As reported by POLITICO, Rep. Steve Chabot (R-Ohio) today introduced a bill that would shield franchisers from certain joint-employment lawsuits.
The so-called “Trademark Licensing Protection Act” would bar franchisers from being classified as a joint employer — and therefore liable for labor violations by its franchisees and contractors — if its actions enforce trademark protection standards.
The bill would update the Trademark Act of 1946, clarifying that enforcing trademark standards “may not be construed as establishing an employment or principal-agent relationship between the owner of the mark and the related company.”
Business groups have been pushing Congress to rewrite the standard for joint employment as defined by the National Labor Relations Board. Under former President Barack Obama, the board ruled that franchisers need exercise only indirect control over franchisees to be held liable.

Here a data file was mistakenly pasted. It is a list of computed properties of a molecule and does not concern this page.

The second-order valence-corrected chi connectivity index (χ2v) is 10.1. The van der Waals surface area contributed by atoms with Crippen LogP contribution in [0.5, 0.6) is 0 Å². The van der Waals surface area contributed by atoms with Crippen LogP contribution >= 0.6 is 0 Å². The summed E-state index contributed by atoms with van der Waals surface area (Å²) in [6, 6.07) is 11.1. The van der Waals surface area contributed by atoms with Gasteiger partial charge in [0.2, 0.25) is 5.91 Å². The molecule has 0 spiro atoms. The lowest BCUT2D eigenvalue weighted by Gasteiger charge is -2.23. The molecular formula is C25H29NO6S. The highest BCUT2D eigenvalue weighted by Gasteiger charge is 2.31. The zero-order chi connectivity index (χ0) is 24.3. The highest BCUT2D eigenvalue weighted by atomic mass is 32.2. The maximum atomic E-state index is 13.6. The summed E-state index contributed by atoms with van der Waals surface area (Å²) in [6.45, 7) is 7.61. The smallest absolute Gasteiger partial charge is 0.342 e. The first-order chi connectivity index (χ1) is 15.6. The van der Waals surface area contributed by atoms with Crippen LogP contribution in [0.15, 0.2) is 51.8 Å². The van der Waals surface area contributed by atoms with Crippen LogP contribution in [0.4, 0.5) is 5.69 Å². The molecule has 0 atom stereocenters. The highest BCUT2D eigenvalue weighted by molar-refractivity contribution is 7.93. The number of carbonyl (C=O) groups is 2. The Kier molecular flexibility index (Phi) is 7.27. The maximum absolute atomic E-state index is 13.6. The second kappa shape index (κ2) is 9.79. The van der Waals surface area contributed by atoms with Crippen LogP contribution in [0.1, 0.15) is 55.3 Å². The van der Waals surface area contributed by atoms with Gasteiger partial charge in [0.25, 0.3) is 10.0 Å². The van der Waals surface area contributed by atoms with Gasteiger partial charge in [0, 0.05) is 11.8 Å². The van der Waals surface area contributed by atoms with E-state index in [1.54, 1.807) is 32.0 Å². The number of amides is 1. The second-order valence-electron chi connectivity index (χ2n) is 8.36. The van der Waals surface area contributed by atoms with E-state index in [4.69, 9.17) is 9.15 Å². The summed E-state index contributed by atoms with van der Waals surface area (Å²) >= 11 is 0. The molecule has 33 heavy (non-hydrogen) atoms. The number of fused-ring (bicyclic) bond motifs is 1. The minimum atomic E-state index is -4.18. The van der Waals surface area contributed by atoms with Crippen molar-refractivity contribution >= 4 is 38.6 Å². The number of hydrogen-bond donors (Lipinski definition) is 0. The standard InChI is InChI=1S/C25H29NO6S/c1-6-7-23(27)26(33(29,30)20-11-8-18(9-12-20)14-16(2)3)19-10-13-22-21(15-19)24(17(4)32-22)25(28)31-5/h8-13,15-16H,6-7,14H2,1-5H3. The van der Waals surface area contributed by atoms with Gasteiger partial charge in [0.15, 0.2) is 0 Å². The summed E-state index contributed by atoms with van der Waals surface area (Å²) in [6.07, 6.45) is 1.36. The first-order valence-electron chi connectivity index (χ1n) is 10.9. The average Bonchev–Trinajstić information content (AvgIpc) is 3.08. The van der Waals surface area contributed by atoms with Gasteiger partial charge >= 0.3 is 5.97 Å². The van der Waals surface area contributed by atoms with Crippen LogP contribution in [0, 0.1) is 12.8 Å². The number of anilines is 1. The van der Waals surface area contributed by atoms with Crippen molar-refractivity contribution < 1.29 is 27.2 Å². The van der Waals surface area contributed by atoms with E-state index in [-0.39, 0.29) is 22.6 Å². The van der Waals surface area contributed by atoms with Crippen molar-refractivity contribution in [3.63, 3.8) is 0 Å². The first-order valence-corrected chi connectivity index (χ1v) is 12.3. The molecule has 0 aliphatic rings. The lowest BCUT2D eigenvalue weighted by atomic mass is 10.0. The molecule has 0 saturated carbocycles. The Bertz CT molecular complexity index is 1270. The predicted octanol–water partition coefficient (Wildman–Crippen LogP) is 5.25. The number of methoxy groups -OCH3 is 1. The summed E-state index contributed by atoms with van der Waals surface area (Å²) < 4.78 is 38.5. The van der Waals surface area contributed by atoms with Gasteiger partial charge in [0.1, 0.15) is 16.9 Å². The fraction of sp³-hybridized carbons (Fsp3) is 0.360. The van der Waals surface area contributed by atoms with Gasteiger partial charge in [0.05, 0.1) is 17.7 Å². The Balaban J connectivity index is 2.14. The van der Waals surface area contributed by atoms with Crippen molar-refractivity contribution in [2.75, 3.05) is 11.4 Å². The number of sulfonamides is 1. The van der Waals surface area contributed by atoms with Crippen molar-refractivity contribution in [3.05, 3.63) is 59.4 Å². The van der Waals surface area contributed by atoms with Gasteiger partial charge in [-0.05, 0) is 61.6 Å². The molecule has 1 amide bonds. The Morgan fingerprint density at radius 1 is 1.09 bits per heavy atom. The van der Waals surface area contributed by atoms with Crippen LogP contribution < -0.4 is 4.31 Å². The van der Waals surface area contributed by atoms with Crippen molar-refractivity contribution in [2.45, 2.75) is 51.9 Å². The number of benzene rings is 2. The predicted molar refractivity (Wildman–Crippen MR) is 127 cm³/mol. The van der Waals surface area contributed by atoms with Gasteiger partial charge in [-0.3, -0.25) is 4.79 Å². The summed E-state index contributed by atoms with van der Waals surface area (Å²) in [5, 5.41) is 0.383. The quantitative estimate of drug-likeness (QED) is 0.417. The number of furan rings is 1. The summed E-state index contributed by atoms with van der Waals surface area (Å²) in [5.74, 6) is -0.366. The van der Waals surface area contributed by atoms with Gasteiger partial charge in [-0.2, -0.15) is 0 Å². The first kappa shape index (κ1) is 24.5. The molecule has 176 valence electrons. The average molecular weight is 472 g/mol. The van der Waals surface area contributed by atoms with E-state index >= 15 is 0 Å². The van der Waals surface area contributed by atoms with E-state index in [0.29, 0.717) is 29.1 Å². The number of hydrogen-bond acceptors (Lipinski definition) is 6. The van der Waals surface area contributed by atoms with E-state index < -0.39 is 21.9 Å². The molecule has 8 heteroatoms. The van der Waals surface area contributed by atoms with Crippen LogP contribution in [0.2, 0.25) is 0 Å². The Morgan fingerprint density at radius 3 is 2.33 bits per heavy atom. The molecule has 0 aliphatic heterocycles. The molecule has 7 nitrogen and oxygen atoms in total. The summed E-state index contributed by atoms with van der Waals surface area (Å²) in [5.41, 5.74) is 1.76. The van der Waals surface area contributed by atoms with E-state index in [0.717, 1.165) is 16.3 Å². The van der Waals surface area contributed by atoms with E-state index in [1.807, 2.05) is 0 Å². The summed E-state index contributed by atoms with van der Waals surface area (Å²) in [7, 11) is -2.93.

“Franchise businesses are in a Catch-22,” Matt Haller, the head lobbyist for the International Franchise Association, said in a statement. “They are at once required to maintain standards and possibly liable for efforts to maintain them. This bill can clarify these competing standards to allow for franchise businesses to grow, train workers, and strengthen local economies.”
IFA said the bill would be co-sponsored by Rep. Henry Cuellar (D-Tex.), who voted with Republicans on a joint employer bill last year.